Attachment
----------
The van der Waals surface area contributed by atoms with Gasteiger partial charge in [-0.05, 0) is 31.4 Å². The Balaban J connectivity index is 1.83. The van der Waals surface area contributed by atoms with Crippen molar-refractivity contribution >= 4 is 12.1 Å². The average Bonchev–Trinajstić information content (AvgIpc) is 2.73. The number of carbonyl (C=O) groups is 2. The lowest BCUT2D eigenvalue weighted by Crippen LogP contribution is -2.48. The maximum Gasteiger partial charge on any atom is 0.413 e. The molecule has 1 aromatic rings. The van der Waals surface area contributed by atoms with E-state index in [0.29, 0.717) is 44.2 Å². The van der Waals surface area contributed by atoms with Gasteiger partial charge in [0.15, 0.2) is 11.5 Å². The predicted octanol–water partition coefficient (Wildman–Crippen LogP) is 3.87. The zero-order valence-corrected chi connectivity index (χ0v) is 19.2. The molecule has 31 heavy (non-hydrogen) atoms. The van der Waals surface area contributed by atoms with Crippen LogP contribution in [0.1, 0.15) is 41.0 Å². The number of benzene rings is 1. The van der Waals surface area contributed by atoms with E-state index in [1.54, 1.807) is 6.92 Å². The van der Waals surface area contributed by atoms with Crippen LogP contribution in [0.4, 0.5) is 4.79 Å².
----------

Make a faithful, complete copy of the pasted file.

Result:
The van der Waals surface area contributed by atoms with Gasteiger partial charge in [-0.05, 0) is 31.4 Å². The Balaban J connectivity index is 1.83. The van der Waals surface area contributed by atoms with Crippen molar-refractivity contribution >= 4 is 12.1 Å². The average Bonchev–Trinajstić information content (AvgIpc) is 2.73. The number of carbonyl (C=O) groups is 2. The lowest BCUT2D eigenvalue weighted by Crippen LogP contribution is -2.48. The maximum Gasteiger partial charge on any atom is 0.413 e. The molecule has 1 aromatic rings. The van der Waals surface area contributed by atoms with E-state index in [0.29, 0.717) is 44.2 Å². The van der Waals surface area contributed by atoms with Gasteiger partial charge in [0.15, 0.2) is 11.5 Å². The predicted octanol–water partition coefficient (Wildman–Crippen LogP) is 3.87. The zero-order valence-corrected chi connectivity index (χ0v) is 19.2. The molecule has 31 heavy (non-hydrogen) atoms. The van der Waals surface area contributed by atoms with Crippen LogP contribution in [0.1, 0.15) is 41.0 Å². The number of benzene rings is 1. The van der Waals surface area contributed by atoms with E-state index in [1.54, 1.807) is 6.92 Å². The van der Waals surface area contributed by atoms with Crippen LogP contribution in [0.4, 0.5) is 4.79 Å².